Although most of them offer services like payroll and benefits management, recruitment, and tax compliance, some have specialized offerings like onboarding, training, employee handbook creation, and workforce analytics. However, they don’t have the legal know-how that EORs offer, so you’re solely responsible for staying up-to-date and complying with local labor laws.

Because EORs act as the employer of your international workers, their biggest strength lies in their vast expertise on the countries they operate in.

This knowledge covers everything from employee benefits administration and payroll compliance to employment contracts, visas and work permits, and regional employment expectations. Some agencies will offer HR support, but they typically don’t have a wide range of these services like PEOs do.

Geographic coverage

PEOs specialize in domestic and regional expansion. Combine this with the fact that you need to set up legal entities yourself, and you’ll find PEOs aren’t ideal for startups that want to hire in multiple countries at once. Instead, they’re best for companies that want support in expanding their operations to the local geography or within their home country.

EORs, on the other hand, are ideal for hiring workers across multiple countries. Thanks to their comprehensive legal services and knowledge of international labor law, these firms are a great resource for startups seeking global expansion with minimal effort.


Because professional employer organizations require you to establish legal entities yourself, you’ll need to spend time and money registering your business in your target countries. This gives you less flexibility in how many regions you can expand to and how soon you can do it.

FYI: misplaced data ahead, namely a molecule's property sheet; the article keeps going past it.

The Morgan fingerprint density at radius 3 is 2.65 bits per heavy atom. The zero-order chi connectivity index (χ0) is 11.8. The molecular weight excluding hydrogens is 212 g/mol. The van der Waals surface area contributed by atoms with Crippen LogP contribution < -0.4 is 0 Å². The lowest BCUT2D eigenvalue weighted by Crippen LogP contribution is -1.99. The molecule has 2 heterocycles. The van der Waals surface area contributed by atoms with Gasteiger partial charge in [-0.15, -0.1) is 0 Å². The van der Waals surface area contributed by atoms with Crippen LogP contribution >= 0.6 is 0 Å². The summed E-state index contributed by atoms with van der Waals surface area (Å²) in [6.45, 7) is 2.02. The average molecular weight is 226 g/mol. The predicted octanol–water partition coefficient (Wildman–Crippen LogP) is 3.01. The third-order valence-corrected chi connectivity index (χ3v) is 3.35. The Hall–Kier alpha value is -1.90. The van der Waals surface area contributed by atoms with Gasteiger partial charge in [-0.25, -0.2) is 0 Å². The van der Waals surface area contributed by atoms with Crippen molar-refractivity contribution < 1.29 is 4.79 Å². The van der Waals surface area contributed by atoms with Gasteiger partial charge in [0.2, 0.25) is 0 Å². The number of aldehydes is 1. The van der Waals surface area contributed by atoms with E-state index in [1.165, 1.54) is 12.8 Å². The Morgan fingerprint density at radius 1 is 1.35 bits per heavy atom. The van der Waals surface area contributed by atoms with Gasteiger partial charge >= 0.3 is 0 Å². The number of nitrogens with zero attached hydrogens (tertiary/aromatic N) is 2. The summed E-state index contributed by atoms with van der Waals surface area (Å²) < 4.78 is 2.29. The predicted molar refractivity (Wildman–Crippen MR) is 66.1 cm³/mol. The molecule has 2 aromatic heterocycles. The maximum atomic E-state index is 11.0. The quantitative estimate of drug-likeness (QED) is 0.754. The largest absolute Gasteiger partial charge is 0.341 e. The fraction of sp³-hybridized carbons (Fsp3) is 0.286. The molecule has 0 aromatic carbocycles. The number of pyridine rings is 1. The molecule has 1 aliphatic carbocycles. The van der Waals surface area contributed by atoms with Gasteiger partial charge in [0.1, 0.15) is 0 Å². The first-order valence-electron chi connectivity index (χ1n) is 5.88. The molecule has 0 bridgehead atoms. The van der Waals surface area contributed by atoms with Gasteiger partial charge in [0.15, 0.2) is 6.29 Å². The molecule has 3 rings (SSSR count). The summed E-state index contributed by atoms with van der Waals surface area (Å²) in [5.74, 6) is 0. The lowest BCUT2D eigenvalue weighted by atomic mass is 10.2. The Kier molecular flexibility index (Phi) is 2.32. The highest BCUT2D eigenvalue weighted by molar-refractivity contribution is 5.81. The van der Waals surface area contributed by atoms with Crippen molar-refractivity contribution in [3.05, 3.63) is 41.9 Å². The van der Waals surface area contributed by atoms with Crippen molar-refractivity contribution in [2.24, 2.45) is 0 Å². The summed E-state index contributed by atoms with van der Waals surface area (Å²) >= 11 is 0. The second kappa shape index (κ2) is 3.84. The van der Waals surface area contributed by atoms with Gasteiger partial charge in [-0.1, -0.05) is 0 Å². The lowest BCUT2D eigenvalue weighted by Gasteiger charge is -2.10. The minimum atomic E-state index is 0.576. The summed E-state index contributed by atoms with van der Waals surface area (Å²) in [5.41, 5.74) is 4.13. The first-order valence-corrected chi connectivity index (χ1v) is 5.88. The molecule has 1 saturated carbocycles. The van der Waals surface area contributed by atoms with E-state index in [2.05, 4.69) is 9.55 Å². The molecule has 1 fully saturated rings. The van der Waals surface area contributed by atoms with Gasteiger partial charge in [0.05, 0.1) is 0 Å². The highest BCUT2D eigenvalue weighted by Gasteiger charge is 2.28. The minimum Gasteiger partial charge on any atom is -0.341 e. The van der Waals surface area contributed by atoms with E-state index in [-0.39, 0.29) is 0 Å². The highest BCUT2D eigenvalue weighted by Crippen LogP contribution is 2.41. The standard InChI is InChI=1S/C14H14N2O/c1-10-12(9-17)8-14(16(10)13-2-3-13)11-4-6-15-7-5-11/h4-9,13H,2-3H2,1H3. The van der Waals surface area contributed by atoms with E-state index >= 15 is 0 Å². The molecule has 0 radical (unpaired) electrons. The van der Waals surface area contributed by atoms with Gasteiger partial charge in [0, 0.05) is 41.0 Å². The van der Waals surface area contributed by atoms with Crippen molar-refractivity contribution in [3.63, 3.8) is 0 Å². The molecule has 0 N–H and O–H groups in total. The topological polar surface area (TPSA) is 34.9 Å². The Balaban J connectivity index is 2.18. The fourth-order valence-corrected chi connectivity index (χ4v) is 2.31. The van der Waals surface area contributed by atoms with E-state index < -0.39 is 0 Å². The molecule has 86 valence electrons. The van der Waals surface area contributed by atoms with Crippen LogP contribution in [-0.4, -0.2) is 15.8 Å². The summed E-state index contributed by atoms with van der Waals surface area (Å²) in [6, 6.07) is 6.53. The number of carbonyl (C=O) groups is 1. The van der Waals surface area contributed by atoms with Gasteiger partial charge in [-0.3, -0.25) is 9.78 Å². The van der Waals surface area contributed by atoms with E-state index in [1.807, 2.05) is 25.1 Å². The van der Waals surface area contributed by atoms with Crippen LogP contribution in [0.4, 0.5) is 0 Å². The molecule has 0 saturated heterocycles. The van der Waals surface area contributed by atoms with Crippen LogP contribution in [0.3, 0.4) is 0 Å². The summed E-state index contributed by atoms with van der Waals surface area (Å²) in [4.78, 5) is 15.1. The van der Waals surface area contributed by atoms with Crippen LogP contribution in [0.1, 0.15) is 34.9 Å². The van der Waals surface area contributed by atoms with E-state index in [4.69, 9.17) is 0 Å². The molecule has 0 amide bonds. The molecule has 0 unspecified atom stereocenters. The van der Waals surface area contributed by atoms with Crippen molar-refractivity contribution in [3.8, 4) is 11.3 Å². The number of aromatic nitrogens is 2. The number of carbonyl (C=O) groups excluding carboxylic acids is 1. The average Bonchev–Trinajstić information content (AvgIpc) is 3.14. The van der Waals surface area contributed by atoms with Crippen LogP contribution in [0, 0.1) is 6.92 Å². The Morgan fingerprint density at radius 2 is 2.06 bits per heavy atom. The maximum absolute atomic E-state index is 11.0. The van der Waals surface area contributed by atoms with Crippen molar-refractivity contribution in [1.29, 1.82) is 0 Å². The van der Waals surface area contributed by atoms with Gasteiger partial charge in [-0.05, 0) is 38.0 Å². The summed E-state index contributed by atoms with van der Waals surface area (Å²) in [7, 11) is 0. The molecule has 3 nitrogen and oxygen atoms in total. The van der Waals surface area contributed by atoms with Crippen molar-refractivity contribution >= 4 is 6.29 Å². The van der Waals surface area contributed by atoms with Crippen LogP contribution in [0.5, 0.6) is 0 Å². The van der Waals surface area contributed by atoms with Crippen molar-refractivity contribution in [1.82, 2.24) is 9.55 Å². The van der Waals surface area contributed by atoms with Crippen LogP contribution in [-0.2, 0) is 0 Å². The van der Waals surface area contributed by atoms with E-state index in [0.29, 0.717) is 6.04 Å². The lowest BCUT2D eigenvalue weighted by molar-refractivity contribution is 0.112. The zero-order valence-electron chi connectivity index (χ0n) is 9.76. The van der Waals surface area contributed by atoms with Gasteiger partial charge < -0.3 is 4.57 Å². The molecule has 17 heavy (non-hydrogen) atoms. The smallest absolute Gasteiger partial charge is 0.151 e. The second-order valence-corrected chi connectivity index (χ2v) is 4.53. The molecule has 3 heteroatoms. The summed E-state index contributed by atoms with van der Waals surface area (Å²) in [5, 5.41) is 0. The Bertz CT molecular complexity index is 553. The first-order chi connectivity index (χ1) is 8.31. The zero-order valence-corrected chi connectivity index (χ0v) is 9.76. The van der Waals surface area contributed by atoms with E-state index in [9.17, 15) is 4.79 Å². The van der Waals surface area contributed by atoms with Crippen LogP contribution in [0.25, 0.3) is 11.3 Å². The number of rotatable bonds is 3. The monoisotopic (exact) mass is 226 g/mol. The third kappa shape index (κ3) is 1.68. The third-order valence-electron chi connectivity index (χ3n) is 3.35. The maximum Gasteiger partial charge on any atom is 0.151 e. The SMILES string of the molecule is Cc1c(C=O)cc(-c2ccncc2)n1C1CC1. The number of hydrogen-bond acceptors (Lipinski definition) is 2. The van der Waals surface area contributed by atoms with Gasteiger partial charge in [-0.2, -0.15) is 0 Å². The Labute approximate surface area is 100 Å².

Many PEOs also have employee minimums in their contracts, which means that client companies will need to plan and budget accordingly for growth through this type of agency.

Since employers of record “lease” out their infrastructure to their client companies, startups can expand their organizations into whatever countries their provider operates in. And because EORs are much less likely to enforce minimum headcounts, even the smallest startups are able to work with them.


EORs and PEOs charge client companies in one of two ways: a flat fee per employee per month or a percentage of the company’s total payroll. You may also be responsible for other fees, such as setup fees, transaction fees, and termination fees.

However, EORs typically charge more than their PEO counterparts to take into account their comprehensive legal knowledge and complex responsibilities. These higher fees also offset the cost of managing their infrastructure and legal entities.

Five questions to ask when choosing a PEO or EOR provider

If you plan on partnering with a PEO or EOR to manage your workforce, here are a few questions to answer before you make your decision.

What are your company’s needs and goals?

Do you just need a few extra hands to help with your HR work? Or are you looking to hand off all employment responsibilities for your workforce? Are there industry requirements or expectations that your chosen provider must meet?

Many tech startups include stock options as part of their employee compensation plans to keep their job offers competitive. So if this is something you’d like to offer to new hires, you may seek out providers that manage this benefit for you.

Make sure to consider both your immediate plans and your long-term goals as well. A little bit of foresight and planning can help you avoid unnecessary switching between providers later on.

Let’s say you want to expand your US-based company to Canada and Mexico this year, but you also have plans for new offices in Europe down the line. Ideally, you want to make sure the provider you choose offers their services in all of these regions.

What are your company’s needs and goals?

Whether you need a legal entity in your target region or country will also depend on your needs and goals. Since registering a business in a new country takes considerable time and resources, startups that undergo this process typically only do so if they want a permanent presence there.

If you only expect to hire a few workers, or if you’re still testing the waters in a new market, you might be drawn to the flexibility offered by an employer of record. Startups with long-term plans, meanwhile, may establish their overseas business presence themselves then offload their HR tasks to a PEO.

What kind of workers will you hire?